Head Coach: Mick Cronin
2013-14 Record: 27-7, 15-3 AAC, lost in NCAA Tournament round of 64
Key Losses: Sean Kilpatrick (20.6 PPG, 4.3 RPG), Justin Jackson (11.1 PPG, 7.3 RPG), Titus Rubles (7.3 PPG, 6.8 RPG)
When they play UConn:
January 10th (at UConn)
January 29th (at Cincy)
Replacing Sean Kilpatrick will not be easy for the Cincinnati Bearcats but it is doable. However, doing so while also losing Justin Jackson and Titus Rubles seems almost impossible. Mick Cronin certainly has his hands full this coming season as he loses his leading scorer, leading rebounder and best defender from a year ago. Still, it can be argued that the Bearcats come into the season bigger, longer and with more depth than last season. Cincinnati returns five guard/forwards and adds another pair of guards along with five big men who could all see time.
Junior forward Shaquille Thomas is the team's leading scorer from a year ago at only 6.8 PPG. While he is not known for being a scorer, he started all 34 games last season and will be looked at big time for leadership. Senior forward Jermaine Sanders was arguably the team's best three point threat as he shot 37.6% from three while averaging 5.7 PPG. Sanders needs to step into a bigger role this year to give the Bearcats a legitimate three-point threat.
Ge'Lawn Guyn is another guy who will be looked at for leadership. The senior also started all 34 games last season. The 6-foot-2 point guard only averaged 4.5 PPG with 2.0 APG as he was not a scoring threat with Kilpatrick and Jackson on the team. While Guyn did start every game a year ago, sophomore Troy Caupain could easily give him a run for his money for the starting job at point guard. Caupain averaged 5.4 PPG and has the ability to create easy shots for his teammates but must cut down on his turnovers. Kevin Johnson will also provide depth at the guard position as a knockdown shooter. His stroke did not translate as well from high school to college as Cronin would have hoped for but the potential is there.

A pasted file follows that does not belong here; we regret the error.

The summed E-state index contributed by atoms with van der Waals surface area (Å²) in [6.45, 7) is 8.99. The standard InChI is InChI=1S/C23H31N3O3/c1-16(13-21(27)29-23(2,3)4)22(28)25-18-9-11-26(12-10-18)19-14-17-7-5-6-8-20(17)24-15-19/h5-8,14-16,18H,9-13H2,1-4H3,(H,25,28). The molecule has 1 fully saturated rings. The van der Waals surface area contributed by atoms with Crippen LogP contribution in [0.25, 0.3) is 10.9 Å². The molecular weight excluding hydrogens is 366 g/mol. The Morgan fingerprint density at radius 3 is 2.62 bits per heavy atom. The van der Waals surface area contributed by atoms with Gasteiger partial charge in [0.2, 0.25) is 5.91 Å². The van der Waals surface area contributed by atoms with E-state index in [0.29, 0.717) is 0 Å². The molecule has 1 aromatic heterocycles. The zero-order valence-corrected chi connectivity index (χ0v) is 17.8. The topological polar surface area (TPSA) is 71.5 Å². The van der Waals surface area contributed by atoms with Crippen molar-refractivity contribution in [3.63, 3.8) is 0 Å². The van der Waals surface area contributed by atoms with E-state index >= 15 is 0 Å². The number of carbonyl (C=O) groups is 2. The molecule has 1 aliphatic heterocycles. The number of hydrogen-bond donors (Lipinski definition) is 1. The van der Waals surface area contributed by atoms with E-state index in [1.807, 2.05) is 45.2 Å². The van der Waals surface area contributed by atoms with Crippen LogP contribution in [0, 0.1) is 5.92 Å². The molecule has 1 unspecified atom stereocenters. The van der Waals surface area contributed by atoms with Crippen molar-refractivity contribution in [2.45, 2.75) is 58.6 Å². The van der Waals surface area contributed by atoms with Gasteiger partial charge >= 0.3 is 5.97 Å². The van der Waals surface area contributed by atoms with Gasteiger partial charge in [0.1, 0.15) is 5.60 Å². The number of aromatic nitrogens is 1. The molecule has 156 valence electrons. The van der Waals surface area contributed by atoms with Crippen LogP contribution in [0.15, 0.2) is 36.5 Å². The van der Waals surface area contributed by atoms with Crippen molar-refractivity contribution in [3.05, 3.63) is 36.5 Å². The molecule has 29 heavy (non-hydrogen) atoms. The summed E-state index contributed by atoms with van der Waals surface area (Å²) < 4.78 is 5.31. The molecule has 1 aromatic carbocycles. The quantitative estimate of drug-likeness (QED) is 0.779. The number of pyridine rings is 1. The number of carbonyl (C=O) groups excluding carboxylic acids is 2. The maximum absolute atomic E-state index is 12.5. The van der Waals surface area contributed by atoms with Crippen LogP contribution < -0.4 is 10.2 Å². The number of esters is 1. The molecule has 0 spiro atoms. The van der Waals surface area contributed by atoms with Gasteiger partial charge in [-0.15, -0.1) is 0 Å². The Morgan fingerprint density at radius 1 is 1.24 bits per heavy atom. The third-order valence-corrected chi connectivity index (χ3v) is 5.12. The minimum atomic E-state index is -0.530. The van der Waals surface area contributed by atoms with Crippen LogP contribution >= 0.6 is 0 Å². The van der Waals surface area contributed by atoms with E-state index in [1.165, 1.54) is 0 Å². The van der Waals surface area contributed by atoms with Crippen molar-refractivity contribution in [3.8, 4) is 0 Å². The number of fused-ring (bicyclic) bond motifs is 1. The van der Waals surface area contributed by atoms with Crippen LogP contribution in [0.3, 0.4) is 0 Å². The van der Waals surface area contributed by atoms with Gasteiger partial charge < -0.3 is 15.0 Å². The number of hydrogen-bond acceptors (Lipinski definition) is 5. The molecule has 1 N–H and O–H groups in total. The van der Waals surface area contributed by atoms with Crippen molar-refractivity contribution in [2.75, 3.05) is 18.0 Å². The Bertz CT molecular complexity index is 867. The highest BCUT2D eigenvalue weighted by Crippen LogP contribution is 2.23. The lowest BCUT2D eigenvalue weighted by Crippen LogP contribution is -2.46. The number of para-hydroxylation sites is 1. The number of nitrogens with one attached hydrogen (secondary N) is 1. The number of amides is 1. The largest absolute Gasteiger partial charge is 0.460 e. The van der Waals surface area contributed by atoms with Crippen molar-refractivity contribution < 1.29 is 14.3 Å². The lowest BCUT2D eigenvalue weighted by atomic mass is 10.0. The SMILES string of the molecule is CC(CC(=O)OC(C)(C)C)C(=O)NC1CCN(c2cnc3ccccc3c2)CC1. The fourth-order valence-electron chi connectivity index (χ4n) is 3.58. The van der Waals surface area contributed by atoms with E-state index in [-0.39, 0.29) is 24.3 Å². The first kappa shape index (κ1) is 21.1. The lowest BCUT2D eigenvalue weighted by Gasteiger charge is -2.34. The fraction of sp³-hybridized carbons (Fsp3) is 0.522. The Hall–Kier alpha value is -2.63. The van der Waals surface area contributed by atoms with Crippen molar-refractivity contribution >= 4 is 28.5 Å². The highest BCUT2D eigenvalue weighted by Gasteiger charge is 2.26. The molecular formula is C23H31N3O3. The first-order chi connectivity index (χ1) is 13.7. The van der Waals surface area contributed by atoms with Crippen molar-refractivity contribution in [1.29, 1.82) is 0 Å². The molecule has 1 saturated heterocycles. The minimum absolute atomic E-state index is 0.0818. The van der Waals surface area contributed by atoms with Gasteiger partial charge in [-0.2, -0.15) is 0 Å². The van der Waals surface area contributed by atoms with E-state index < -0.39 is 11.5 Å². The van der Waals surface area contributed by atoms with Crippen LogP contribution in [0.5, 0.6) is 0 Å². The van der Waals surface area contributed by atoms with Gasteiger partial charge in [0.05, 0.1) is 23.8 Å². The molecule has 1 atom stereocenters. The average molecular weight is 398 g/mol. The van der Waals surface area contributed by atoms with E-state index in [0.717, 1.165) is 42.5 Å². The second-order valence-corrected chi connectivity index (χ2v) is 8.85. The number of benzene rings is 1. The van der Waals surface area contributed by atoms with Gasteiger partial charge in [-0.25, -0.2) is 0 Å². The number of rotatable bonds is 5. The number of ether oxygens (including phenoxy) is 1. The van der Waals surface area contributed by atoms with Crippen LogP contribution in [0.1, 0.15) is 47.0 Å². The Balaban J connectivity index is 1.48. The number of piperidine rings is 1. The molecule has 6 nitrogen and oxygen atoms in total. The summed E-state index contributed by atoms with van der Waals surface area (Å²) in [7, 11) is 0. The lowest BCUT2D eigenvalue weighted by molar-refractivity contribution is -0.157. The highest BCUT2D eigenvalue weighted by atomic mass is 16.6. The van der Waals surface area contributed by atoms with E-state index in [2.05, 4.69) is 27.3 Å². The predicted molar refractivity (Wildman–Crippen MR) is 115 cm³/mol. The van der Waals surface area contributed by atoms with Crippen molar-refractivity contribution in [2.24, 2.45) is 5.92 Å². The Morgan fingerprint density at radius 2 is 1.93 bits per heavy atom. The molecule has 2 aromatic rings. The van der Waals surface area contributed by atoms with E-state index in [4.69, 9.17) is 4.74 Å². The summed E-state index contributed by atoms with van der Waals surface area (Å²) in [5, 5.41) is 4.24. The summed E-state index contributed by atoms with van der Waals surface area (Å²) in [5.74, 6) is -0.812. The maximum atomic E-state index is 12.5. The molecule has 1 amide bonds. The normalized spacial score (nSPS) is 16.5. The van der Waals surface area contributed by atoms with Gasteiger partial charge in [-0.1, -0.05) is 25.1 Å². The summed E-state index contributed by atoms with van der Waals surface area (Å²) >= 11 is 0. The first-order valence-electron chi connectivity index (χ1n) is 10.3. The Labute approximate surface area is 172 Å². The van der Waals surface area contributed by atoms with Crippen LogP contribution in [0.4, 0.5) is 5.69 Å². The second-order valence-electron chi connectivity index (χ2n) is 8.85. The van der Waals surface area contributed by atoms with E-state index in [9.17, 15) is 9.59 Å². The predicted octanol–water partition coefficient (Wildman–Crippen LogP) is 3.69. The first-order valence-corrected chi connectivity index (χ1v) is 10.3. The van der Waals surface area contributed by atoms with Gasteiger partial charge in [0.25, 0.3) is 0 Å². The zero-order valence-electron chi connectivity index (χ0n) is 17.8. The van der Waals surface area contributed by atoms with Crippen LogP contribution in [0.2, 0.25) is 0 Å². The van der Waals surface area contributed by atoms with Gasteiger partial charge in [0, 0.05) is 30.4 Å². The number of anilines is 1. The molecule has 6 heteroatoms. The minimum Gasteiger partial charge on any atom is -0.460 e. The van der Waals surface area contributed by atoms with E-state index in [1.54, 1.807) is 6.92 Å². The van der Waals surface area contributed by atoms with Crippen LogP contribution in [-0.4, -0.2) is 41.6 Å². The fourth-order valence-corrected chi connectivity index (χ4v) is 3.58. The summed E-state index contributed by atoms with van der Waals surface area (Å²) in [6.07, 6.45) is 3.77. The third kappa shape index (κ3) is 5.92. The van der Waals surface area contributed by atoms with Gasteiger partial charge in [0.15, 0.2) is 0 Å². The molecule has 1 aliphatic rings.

The perimeter is not the only area of the court that Cincinnati is deep at as they have three 6-10 big men joining the program along with two freshmen power forwards who will likely see the court this year. Octavius Ellis was with the program as a freshman before transferring to a Junior College and then subsequently transferring back. He already knows the system which should bode well for his playing time as he is known for his rebounding and shot blocking. Coreontae DeBerry will also see time as he is the most physical of the three big men which is something Mick Cronin loves. Lastly, there is Jamaree Strickland who redshirted last year. The big lefty is arguably the best scorer out of the bunch so he should also see time this year.
Two main players to watch for on the Bearcats are Gary Clark and Quadri Moore, both of who could make an immediate impact as freshmen. 6-foot-7 Gary Clark is ranked as a four-star recruit according to ESPN and is known to be "your typical, Bearcat hybrid-forward." He has the ability to play different positions as he can knock down mid-range jumpers while also being able to score out of the post. Clark has a very long wingspan too which allows him to be an effective defender. The 6-foot-8 Quadri Moore is a different prospect as his offensive skills are something the Bearcat coaches have not seen. He can face-up, take guys off the dribble, and knock down the three-pointer but must improve on his defense if he's going to see time in Mick Cronin's rotation.
We do know one thing-these guys are going to give 110% for their head coach. It may not be the prettiest at times but the depth and length of the Bearcats will give them the ability to give multiple looks on defense which always has the chance to disrupt teams. Going into last year very few thought Cincinnati would be a threat, but by the end of the season they were in that race for AAC regular champion.
It may take a while for Mick Cronin to figure out who plays best with each other and what rotations work, but his guys certainly have the talent to compete within the conference. Their big-time non-conference games come right before conference play on the road against Nebraska and N.C. State and home against San Diego State and VCU. If Cincinnati can get in an offensive flow by the time they head into the thick of their schedule, they have the potential to win 20 games for the fifth straight year and even make it to the Sweet 16.